Anyone who has spent time on a college campus has likely run into victimhood ideology. Yet while many campus conservatives are put off by the identity politics and liberalism-run-amok that have transformed many academic departments into adult daycares, they often don’t try to understand the ideology corrupting the modern academy.
So I did exactly that. During my final semester in college, I intentionally took a course focused on race, gender, and the history of oppression in the United States. Of course, this featured ample study of buzzwords like racism, privilege, and identity. The most jarring realization: liberal academics define “oppression” so loosely that their victimhood narrative can never end.
Many works of academic literature throughout political science, gender studies, sociology, and the like draw on a famous paper entitled the “Five Faces of Oppression,” which lays out a definition of oppression that has now become the gold-standard in grievance studies. The author, the late feminist professor Iris Marion Young, has been cited thousands of times by other academics and her work is taught in courses across the country.
This wouldn’t be so significant, if it weren’t for the fact that the definition of oppression Marion Young establishes is intellectually bankrupt. It provides a framework that could fool young people with ample opportunity in life into thinking that they are victims.
Marion Young’s Criteria Hoodwink Young People
Marion Young lays out five criteria that can supposedly make a person or social group oppressed: exploitation, marginalization, powerlessness, cultural dominance, and violence. Each criterion is defined loosely enough to lend themselves to a kind of subjective self-victimization. This is convincing a generation of young people that their life trajectories are beyond their control.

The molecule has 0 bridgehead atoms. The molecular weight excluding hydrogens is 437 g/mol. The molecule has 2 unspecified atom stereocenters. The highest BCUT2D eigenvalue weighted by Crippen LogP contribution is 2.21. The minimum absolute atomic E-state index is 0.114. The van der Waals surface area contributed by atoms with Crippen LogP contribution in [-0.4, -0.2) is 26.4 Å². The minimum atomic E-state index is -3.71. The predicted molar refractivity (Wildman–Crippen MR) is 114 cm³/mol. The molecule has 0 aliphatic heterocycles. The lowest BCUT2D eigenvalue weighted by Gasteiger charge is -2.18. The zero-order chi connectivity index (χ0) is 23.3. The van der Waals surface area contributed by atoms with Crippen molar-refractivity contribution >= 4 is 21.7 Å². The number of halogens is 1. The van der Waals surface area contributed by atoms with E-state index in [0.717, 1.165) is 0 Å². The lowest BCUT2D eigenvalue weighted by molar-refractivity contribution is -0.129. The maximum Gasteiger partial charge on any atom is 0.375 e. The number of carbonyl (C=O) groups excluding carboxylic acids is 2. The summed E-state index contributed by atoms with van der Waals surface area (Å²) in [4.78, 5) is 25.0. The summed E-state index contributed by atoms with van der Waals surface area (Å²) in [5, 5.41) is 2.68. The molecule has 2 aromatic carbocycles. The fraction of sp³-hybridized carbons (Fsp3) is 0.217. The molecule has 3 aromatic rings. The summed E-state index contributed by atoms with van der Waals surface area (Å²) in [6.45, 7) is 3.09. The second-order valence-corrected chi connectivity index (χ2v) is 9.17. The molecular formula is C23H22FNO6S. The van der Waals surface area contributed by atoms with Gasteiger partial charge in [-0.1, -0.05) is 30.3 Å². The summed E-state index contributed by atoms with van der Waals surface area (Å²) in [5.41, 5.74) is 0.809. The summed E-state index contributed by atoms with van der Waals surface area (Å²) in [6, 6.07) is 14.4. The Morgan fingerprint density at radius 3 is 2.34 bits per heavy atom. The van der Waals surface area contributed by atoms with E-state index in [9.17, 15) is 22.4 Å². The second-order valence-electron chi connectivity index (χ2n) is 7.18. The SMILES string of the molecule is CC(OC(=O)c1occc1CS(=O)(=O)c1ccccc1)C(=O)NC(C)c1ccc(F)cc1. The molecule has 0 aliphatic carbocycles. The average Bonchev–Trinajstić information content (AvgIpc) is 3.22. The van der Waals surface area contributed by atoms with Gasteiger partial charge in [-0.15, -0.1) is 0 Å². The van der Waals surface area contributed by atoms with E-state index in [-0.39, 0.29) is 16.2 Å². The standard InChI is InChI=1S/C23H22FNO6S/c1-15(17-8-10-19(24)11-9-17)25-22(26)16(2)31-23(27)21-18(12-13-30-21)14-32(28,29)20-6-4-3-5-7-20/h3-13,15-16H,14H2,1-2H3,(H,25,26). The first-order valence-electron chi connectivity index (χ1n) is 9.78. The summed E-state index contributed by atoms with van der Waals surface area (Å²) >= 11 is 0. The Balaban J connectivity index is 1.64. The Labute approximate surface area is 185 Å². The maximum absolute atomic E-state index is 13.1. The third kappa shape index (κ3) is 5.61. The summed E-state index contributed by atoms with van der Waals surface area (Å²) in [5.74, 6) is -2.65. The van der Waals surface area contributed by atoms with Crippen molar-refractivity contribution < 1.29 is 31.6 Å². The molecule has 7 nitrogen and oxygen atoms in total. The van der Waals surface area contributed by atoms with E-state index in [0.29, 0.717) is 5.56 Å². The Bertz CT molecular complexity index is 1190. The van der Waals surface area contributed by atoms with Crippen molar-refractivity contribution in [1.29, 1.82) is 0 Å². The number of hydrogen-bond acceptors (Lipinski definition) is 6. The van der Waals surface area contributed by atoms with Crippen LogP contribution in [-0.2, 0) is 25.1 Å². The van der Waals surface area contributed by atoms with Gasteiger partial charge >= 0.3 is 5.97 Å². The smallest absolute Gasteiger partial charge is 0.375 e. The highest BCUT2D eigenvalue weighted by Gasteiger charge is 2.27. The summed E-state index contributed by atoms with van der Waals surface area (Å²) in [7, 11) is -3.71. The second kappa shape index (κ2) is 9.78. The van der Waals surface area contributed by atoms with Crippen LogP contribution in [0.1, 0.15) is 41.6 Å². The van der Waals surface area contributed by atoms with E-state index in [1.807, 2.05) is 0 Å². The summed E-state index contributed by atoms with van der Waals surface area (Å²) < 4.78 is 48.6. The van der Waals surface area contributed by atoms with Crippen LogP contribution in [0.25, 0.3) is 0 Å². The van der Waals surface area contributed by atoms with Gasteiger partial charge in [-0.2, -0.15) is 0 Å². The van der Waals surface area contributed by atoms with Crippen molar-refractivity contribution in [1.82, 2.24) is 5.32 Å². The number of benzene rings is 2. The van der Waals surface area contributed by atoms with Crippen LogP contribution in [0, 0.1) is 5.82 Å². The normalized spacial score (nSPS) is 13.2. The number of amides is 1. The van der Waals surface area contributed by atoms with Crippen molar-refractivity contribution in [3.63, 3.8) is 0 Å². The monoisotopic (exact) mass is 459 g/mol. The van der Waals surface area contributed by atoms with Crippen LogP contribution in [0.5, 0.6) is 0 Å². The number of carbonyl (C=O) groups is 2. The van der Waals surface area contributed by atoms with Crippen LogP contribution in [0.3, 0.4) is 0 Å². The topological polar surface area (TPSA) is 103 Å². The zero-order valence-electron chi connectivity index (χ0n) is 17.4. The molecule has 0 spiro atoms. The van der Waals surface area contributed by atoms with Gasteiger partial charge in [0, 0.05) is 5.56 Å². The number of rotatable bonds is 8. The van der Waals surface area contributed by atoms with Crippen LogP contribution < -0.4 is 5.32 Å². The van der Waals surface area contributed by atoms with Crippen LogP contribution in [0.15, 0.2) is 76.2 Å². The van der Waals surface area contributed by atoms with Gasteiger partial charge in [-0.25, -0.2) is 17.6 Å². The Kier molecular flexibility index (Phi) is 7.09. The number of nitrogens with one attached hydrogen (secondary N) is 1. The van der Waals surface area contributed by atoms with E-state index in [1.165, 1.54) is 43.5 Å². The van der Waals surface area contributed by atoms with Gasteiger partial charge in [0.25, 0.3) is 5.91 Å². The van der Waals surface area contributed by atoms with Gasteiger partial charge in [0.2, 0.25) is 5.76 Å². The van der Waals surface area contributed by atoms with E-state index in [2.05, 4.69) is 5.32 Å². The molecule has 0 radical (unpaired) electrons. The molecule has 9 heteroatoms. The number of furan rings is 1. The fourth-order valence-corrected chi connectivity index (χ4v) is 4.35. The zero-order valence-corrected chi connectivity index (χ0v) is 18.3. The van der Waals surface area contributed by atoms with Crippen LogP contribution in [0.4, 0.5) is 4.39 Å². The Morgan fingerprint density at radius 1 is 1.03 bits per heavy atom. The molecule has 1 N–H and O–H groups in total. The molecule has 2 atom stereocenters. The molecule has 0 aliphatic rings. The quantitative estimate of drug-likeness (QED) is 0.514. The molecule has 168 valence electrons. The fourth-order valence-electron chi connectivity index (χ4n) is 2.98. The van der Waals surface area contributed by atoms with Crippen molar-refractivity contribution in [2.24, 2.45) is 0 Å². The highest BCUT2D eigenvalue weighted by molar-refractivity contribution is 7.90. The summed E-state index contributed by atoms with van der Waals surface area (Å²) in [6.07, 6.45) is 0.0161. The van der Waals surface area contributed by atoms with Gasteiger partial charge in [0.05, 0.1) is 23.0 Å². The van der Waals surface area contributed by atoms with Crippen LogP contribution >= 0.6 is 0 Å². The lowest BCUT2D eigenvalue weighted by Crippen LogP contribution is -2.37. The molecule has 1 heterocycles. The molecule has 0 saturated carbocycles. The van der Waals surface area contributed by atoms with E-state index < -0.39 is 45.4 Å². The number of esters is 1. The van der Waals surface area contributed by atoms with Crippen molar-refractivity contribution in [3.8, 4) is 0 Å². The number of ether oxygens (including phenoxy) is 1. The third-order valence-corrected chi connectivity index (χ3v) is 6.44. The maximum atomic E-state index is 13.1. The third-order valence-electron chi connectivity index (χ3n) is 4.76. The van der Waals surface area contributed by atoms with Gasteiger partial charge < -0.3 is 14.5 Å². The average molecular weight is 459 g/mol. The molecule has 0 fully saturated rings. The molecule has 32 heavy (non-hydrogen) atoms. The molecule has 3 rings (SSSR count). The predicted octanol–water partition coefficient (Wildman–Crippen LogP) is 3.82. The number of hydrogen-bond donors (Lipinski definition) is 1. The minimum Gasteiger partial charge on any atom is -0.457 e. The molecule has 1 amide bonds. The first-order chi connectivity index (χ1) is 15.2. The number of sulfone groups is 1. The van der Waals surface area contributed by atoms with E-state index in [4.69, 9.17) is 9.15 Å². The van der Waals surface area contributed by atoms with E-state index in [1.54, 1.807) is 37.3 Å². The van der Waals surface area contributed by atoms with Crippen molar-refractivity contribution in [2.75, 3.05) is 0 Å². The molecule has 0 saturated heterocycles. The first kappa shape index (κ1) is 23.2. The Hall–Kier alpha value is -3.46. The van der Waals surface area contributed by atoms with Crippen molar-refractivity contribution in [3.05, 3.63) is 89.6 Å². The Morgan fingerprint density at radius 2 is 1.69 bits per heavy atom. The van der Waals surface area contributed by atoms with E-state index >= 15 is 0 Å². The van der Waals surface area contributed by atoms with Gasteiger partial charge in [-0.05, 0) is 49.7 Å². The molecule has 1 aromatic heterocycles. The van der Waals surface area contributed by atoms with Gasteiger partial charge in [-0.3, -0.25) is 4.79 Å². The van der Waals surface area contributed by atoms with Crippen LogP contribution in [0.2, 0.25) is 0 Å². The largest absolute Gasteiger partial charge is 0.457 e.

Take Young’s “exploitation,” for example. She considers a person or group exploited if others use their labor without paying them fairly. Of course, it’s true that everyone deserves fair pay. But the definition of fair pay is entirely subjective, and we all often think that we deserve to be paid more.
Yet that can’t always happen: Lifting the minimum wage to $20 an hour might seem like the right way to help a struggling McDonald’s worker, but she’ll only be left feeling more oppressed when her hours get cut or her job gets automated because McDonald’s can’t make enough money to pay those wages. So it’s simply not sensible to call anyone whose pay is less than ideal “oppressed”—sometimes, that’s just a reality of life. We can’t call every unfortunate situation where people don’t get what they want oppression, or the term loses all meaning.